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Self-service checkouts leave elderly shoppers feeling 'intimidated'

The rise of self-service checkouts has left many older shoppers feeling isolated, a charity says (NurPhoto/NurPhoto via Getty Images)

Millions of elderly shoppers find self-service supermarket checkouts “intimidating” and “unfriendly”.

Without someone to talk to at the tills, they find their shopping experience “miserable”, a charity reports.

And, while the days of Arkwright and his ‘Open All Hours’ corner shop may be long gone, catering for elderly shoppers by having “in-store conversationalists” could actually benefit the retailer, argues housing charity Anchor.

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Its report, in association with the Centre for Future Studies consultancy group, claims stores could generate an additional £11.6bn in sales by making the shopping experience better for older consumers.

It says: “In a high-tech retail world, there is a need for high human touch too, especially with the older generations who may feel isolated by the technology.”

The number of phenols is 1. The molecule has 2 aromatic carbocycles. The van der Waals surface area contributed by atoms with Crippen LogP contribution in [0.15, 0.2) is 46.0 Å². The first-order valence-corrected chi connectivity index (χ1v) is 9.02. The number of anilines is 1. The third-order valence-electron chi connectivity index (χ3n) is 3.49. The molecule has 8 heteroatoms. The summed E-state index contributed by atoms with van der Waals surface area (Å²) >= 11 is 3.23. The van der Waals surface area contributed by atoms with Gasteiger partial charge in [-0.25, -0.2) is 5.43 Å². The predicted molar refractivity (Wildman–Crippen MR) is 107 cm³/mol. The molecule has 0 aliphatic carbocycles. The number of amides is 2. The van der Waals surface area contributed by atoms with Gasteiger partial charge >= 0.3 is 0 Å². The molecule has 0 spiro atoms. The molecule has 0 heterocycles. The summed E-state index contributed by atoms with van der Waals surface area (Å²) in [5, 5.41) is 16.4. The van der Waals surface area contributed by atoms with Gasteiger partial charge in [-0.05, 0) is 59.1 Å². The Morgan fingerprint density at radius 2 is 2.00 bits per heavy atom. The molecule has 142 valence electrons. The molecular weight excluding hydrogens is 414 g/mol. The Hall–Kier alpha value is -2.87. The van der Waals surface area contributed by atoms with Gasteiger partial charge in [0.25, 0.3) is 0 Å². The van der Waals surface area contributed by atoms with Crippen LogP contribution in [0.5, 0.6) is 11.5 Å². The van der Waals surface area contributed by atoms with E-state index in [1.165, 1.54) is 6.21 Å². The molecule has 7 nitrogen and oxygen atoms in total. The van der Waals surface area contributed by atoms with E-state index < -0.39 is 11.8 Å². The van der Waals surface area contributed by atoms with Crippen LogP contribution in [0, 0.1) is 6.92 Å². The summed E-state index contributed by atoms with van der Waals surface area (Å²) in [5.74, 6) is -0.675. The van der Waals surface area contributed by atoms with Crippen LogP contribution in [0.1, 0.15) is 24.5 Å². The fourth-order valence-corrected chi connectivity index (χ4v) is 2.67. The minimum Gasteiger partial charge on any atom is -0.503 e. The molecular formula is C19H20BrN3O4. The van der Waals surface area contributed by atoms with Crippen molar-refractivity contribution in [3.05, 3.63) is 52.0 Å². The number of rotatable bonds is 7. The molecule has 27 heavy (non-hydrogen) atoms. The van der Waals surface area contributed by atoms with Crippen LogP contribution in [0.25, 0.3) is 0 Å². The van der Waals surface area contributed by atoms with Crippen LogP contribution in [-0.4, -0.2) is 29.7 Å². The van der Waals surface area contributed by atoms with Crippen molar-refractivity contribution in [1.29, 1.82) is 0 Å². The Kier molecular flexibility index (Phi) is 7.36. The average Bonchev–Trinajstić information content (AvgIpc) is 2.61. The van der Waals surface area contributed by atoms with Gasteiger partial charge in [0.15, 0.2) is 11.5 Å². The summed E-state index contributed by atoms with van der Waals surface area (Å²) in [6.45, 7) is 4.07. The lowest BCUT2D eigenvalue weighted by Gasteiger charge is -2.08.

The days of Ronnie Barker’s Open All Hours corner shop are long gone (PA Images via Getty Images)

Jane Ashcroft, chief executive of Anchor, says: “Going shopping is something most of us take for granted and yet many thousands of older people feel excluded from our high streets.

“This is an issue not to be overlooked, as it increases older people’s isolation and loneliness, in turn affecting health and wellbeing.

“It’s also important for retailers who are missing out on huge amounts of revenue. We must value older people – everyone should have the chance to live life to the fullest, regardless of age.”

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Anchor’s research revealed:

  • A quarter of older people feel shut out of the high street
  • 60% of older people are concerned by the lack of seating in shopping areas
  • 33% of older people would feel ashamed to ask for a seat in a public place
  • 24% of older people are put off by self-checkout machines
  • 35% would be deterred by the introduction of robots

Mario Ambrosi, a spokesman for the charity, added: “There was a time when people knew their shopkeepers and could pass the time of day. You can’t do that with a machine.

“The technology needs to have some human interaction, it’s what gets people into the shops.”
Anchor is promoting the Standing Up 4 Sitting Down campaign to improve seating in shops and the high street.

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The report warns that, as baby boomers reach older age and the strength of the grey pound rockets, high streets must dramatically overhaul themselves into age-friendly integrated community environments.